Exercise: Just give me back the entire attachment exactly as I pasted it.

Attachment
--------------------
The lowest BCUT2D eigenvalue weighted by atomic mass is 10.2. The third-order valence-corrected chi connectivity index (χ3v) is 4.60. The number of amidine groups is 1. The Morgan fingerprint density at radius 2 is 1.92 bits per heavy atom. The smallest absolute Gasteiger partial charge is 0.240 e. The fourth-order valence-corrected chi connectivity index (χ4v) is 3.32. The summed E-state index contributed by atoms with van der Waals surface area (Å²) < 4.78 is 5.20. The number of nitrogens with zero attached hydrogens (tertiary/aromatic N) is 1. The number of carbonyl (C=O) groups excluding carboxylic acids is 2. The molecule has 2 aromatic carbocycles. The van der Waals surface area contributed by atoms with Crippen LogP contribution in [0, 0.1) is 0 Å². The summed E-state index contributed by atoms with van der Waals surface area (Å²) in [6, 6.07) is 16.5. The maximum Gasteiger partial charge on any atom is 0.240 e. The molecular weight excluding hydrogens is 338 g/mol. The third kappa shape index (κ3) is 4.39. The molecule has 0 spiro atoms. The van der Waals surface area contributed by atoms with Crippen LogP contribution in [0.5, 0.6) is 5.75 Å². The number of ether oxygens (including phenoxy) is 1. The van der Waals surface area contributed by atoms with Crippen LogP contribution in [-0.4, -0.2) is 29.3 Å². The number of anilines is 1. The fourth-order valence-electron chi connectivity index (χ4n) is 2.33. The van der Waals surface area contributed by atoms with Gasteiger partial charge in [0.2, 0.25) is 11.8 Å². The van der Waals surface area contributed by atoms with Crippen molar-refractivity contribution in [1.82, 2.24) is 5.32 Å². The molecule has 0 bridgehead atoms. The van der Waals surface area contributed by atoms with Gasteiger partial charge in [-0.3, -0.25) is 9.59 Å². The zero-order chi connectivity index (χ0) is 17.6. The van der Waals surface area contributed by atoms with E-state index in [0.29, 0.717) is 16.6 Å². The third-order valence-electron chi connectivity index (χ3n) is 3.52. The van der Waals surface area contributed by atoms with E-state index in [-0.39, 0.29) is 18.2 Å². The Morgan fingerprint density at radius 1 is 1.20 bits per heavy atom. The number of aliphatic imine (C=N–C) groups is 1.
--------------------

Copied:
The lowest BCUT2D eigenvalue weighted by atomic mass is 10.2. The third-order valence-corrected chi connectivity index (χ3v) is 4.60. The number of amidine groups is 1. The Morgan fingerprint density at radius 2 is 1.92 bits per heavy atom. The smallest absolute Gasteiger partial charge is 0.240 e. The fourth-order valence-corrected chi connectivity index (χ4v) is 3.32. The summed E-state index contributed by atoms with van der Waals surface area (Å²) < 4.78 is 5.20. The number of nitrogens with zero attached hydrogens (tertiary/aromatic N) is 1. The number of carbonyl (C=O) groups excluding carboxylic acids is 2. The molecule has 2 aromatic carbocycles. The van der Waals surface area contributed by atoms with Crippen LogP contribution in [0, 0.1) is 0 Å². The summed E-state index contributed by atoms with van der Waals surface area (Å²) in [6, 6.07) is 16.5. The maximum Gasteiger partial charge on any atom is 0.240 e. The molecular weight excluding hydrogens is 338 g/mol. The third kappa shape index (κ3) is 4.39. The molecule has 0 spiro atoms. The van der Waals surface area contributed by atoms with Crippen LogP contribution in [0.5, 0.6) is 5.75 Å². The number of ether oxygens (including phenoxy) is 1. The van der Waals surface area contributed by atoms with Crippen LogP contribution in [-0.4, -0.2) is 29.3 Å². The number of anilines is 1. The fourth-order valence-electron chi connectivity index (χ4n) is 2.33. The van der Waals surface area contributed by atoms with Gasteiger partial charge in [0.2, 0.25) is 11.8 Å². The van der Waals surface area contributed by atoms with Crippen molar-refractivity contribution in [1.82, 2.24) is 5.32 Å². The molecule has 0 bridgehead atoms. The van der Waals surface area contributed by atoms with Gasteiger partial charge in [-0.3, -0.25) is 9.59 Å². The zero-order chi connectivity index (χ0) is 17.6. The van der Waals surface area contributed by atoms with E-state index in [0.29, 0.717) is 16.6 Å². The third-order valence-electron chi connectivity index (χ3n) is 3.52. The van der Waals surface area contributed by atoms with E-state index in [-0.39, 0.29) is 18.2 Å². The Morgan fingerprint density at radius 1 is 1.20 bits per heavy atom. The number of aliphatic imine (C=N–C) groups is 1.